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How to be a strict piano teacher?

Be serious and make angry faces
1 (100%)
Tell her that I will leave if she doesn't listen to me
0 (0%)

Total Members Voted: 1

How to become a strict piano teacher (Read 2436 times)

Offline garnet1488

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How to become a strict piano teacher
« on: September 30, 2015, 11:35:36 PM »
I have a 5-year old girl student.  I just started teaching her and need some help.

I'm a very friendly and kind teacher so it is hard for me to be a strict teacher at the same time.
My first lesson with her went pretty well except that she was being too talkative.  After the first lesson, we had 2 lessons so far and those 2 lessons weren't good.  She was keep telling me that she is tired.  (But I think she is just bored to listen to my instruction and play piano).  She couldn't focus at all and she was playing whatever even though I was telling her not to.  She didn't listen to my instruction but just acting distracted and bored.  The parent told me that I can be strict to her but I don't know how to.  Does anyone have any ideas to make a 5-year old hyper girl to focus and make the lesson productive?

I do little games during lesson to make her little more motivated but that lasts for 3 minutes and the lesson is 30 minutes long.

HELP ME PLEASE !!!

Offline dogperson

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Re: How to become a strict piano teacher
«Reply #1 on: October 01, 2015, 12:29:43 AM »
Have the parent sit in the room during the lesson and act as the disciplinarian.  If that doesn't work, she should be dropped as a student.  There are not many 5 yos that are ready for instruction. ..and she doesn't sound like one of them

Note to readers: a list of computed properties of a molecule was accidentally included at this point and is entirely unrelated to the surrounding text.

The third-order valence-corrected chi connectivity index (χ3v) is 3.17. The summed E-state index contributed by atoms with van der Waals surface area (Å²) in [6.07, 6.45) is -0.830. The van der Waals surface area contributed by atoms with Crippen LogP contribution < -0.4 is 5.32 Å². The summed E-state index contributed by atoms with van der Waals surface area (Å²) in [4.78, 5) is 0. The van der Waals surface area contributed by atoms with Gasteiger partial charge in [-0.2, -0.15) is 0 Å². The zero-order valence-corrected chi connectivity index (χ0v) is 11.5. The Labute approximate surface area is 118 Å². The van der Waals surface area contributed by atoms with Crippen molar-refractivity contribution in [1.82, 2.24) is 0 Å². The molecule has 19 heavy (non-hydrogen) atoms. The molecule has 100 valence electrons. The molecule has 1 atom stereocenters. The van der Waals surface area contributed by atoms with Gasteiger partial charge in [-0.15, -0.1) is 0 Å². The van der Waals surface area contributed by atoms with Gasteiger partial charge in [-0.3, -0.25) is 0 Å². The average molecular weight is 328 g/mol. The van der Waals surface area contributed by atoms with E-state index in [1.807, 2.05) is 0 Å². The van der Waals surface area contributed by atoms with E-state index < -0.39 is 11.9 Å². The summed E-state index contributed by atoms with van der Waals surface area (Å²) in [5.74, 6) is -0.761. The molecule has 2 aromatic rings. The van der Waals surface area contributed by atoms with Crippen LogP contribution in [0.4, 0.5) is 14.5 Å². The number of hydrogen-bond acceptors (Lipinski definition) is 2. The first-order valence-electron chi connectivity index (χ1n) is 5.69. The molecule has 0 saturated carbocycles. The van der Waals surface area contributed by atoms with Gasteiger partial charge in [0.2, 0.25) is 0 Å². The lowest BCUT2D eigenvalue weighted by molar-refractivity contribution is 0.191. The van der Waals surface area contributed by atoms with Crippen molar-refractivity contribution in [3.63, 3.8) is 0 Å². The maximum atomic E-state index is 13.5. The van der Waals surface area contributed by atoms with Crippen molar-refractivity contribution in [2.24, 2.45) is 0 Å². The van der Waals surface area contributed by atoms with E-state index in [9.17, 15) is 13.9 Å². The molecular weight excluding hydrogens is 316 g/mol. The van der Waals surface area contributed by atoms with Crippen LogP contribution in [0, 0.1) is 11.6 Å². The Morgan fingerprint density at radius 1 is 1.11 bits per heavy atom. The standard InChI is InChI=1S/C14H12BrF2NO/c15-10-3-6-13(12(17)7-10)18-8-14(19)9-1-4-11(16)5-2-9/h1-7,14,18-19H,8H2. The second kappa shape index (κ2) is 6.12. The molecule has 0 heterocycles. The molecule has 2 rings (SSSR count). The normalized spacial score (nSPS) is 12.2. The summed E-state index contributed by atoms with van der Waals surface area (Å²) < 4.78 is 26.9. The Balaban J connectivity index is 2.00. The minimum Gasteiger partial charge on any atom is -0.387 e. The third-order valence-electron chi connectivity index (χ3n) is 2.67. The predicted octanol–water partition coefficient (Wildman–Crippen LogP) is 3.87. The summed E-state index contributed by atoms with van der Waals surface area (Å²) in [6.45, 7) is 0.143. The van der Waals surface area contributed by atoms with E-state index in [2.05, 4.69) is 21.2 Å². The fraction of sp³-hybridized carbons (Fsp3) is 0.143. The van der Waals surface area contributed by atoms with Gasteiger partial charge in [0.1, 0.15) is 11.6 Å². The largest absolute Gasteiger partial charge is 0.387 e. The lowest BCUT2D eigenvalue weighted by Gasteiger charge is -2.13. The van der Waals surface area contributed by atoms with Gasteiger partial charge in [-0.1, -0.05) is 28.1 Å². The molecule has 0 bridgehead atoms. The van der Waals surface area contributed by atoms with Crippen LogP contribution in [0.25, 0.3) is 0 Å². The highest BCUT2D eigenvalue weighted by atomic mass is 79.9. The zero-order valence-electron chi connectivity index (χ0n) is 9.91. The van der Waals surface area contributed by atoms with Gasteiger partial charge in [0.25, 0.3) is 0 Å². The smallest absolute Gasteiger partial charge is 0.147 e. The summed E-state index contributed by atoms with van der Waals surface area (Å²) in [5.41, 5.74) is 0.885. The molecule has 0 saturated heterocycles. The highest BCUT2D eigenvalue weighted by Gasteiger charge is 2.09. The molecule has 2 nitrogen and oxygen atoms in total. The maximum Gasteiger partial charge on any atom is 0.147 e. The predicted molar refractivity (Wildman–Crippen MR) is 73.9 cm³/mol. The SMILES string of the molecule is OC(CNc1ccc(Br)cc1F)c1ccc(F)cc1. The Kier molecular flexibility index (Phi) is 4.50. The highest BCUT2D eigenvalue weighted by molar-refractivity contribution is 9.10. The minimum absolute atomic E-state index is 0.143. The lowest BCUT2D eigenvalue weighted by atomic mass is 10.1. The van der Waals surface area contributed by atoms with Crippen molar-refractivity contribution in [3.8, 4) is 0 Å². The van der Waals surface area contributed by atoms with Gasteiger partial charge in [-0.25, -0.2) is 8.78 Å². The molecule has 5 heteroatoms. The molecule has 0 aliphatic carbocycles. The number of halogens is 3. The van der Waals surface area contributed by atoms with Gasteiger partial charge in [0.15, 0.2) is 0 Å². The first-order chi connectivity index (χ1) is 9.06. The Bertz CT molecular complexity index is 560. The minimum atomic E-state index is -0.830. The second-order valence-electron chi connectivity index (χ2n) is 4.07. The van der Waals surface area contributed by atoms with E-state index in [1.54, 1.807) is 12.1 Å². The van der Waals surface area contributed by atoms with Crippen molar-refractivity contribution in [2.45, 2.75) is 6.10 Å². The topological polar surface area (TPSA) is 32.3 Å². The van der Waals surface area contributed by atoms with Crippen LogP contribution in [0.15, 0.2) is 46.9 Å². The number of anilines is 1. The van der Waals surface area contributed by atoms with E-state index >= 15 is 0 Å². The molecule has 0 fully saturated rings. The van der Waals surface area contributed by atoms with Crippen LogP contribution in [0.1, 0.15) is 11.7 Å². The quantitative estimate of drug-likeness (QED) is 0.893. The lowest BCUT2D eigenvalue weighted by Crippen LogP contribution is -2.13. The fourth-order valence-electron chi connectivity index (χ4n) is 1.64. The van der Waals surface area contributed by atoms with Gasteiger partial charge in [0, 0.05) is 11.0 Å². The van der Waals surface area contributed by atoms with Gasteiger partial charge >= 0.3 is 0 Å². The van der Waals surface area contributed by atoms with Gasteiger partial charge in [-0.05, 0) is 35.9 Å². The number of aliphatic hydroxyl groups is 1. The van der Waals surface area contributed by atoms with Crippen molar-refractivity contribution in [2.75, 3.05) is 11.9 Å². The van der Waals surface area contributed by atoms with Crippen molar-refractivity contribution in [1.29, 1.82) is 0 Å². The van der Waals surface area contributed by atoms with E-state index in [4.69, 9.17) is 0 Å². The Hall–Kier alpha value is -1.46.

Offline keypeg

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Re: How to become a strict piano teacher
«Reply #2 on: October 01, 2015, 02:25:21 AM »
When you say "listen to my instructions", how much talking for how long does that entail?  (Following a hunch).

Offline outin

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Re: How to become a strict piano teacher
«Reply #3 on: October 01, 2015, 02:27:02 AM »
I'm not a piano teacher so this is based on what I know about pedagogy in general:
Many 5 year olds are simply too young to be forced to concentrate for 30 minutes. So the lessons should be tailored to her attention span and the teacher should find the ways to keep her interested enough to make some progress. It requires some special skill and knowledge to teach children that young. And also patience. You cannot expect her to feel comfortable, focused and understand why she should do things your way after just 3 lessons. Bright children can be the worse to teach basics sometimes because they bore really easily, question things and need right kind of stimuli to focus. Dicipline only is not the answer, unless the aim is to make them hate the piano ;)

Offline asiantraveller101

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Re: How to become a strict piano teacher
«Reply #4 on: October 05, 2015, 05:20:54 PM »
I do little games during lesson to make her little more motivated but that lasts for 3 minutes and the lesson is 30 minutes long.
Then make the entire lesson a game! Please don't expect a 5 year old kid to sit still for entire 30 minutes. You have to continue to vary your teaching: for example, 5-10 minutes of rhythm training and movements, 5 minutes of percussion playing, 5 minutes on the keyboard, 5 minutes of theory games, 5 minutes of ear training, etc. If you notice, the actual sitting down at the piano is minimal. At this age, it is more important to cultivate the love for music, than to force her to sit down, read music notes and play.